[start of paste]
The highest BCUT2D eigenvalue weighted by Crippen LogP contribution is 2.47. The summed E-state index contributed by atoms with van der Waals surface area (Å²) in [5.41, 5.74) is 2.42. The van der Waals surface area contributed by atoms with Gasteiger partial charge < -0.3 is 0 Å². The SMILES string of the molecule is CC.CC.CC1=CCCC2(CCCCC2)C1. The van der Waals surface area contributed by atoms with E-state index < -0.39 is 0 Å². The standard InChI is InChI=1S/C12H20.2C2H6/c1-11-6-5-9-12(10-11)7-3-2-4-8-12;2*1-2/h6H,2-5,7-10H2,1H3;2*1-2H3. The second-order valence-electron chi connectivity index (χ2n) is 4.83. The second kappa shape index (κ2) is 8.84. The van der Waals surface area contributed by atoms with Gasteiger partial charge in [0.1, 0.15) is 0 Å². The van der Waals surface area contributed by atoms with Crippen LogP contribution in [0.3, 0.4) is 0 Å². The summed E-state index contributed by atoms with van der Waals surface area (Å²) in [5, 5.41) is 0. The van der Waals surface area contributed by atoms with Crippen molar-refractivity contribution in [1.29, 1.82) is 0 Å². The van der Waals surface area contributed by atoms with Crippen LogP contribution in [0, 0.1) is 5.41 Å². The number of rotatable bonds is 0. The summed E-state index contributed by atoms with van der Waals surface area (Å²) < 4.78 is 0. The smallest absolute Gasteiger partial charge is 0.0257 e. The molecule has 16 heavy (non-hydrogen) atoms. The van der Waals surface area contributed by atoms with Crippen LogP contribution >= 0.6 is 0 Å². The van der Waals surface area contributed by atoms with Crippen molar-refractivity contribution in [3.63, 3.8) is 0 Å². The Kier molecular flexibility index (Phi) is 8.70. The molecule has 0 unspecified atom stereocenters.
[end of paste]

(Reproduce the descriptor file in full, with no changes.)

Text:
The highest BCUT2D eigenvalue weighted by Crippen LogP contribution is 2.47. The summed E-state index contributed by atoms with van der Waals surface area (Å²) in [5.41, 5.74) is 2.42. The van der Waals surface area contributed by atoms with Gasteiger partial charge < -0.3 is 0 Å². The SMILES string of the molecule is CC.CC.CC1=CCCC2(CCCCC2)C1. The van der Waals surface area contributed by atoms with E-state index < -0.39 is 0 Å². The standard InChI is InChI=1S/C12H20.2C2H6/c1-11-6-5-9-12(10-11)7-3-2-4-8-12;2*1-2/h6H,2-5,7-10H2,1H3;2*1-2H3. The second-order valence-electron chi connectivity index (χ2n) is 4.83. The second kappa shape index (κ2) is 8.84. The van der Waals surface area contributed by atoms with Gasteiger partial charge in [0.1, 0.15) is 0 Å². The van der Waals surface area contributed by atoms with Crippen LogP contribution in [0.3, 0.4) is 0 Å². The summed E-state index contributed by atoms with van der Waals surface area (Å²) in [5, 5.41) is 0. The van der Waals surface area contributed by atoms with Crippen molar-refractivity contribution in [1.29, 1.82) is 0 Å². The van der Waals surface area contributed by atoms with Crippen LogP contribution in [0, 0.1) is 5.41 Å². The number of rotatable bonds is 0. The summed E-state index contributed by atoms with van der Waals surface area (Å²) < 4.78 is 0. The smallest absolute Gasteiger partial charge is 0.0257 e. The molecule has 16 heavy (non-hydrogen) atoms. The van der Waals surface area contributed by atoms with Crippen LogP contribution >= 0.6 is 0 Å². The van der Waals surface area contributed by atoms with Crippen molar-refractivity contribution in [3.63, 3.8) is 0 Å². The Kier molecular flexibility index (Phi) is 8.70. The molecule has 0 unspecified atom stereocenters.